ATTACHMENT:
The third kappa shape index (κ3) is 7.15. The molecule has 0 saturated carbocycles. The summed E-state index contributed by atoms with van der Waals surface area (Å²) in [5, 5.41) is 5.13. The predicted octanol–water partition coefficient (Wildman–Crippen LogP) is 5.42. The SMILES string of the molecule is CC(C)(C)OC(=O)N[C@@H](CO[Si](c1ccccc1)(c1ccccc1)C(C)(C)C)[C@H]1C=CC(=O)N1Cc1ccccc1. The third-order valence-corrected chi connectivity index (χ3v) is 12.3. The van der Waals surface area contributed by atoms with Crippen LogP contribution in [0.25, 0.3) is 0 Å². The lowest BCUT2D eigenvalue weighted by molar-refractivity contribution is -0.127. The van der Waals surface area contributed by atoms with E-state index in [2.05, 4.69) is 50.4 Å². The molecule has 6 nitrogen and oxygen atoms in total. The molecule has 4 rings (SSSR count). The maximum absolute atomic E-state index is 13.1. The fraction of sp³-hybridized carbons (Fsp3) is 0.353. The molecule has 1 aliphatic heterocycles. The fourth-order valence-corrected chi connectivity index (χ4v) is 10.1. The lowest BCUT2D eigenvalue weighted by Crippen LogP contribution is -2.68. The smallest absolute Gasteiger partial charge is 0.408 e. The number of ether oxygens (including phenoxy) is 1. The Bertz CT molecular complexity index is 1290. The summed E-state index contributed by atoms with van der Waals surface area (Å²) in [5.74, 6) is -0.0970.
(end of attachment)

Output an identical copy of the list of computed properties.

The third kappa shape index (κ3) is 7.15. The molecule has 0 saturated carbocycles. The summed E-state index contributed by atoms with van der Waals surface area (Å²) in [5, 5.41) is 5.13. The predicted octanol–water partition coefficient (Wildman–Crippen LogP) is 5.42. The SMILES string of the molecule is CC(C)(C)OC(=O)N[C@@H](CO[Si](c1ccccc1)(c1ccccc1)C(C)(C)C)[C@H]1C=CC(=O)N1Cc1ccccc1. The third-order valence-corrected chi connectivity index (χ3v) is 12.3. The van der Waals surface area contributed by atoms with Crippen LogP contribution in [0.25, 0.3) is 0 Å². The lowest BCUT2D eigenvalue weighted by molar-refractivity contribution is -0.127. The van der Waals surface area contributed by atoms with E-state index in [2.05, 4.69) is 50.4 Å². The molecule has 6 nitrogen and oxygen atoms in total. The molecule has 4 rings (SSSR count). The maximum absolute atomic E-state index is 13.1. The fraction of sp³-hybridized carbons (Fsp3) is 0.353. The molecule has 1 aliphatic heterocycles. The fourth-order valence-corrected chi connectivity index (χ4v) is 10.1. The lowest BCUT2D eigenvalue weighted by Crippen LogP contribution is -2.68. The smallest absolute Gasteiger partial charge is 0.408 e. The number of ether oxygens (including phenoxy) is 1. The Bertz CT molecular complexity index is 1290. The summed E-state index contributed by atoms with van der Waals surface area (Å²) in [5.74, 6) is -0.0970.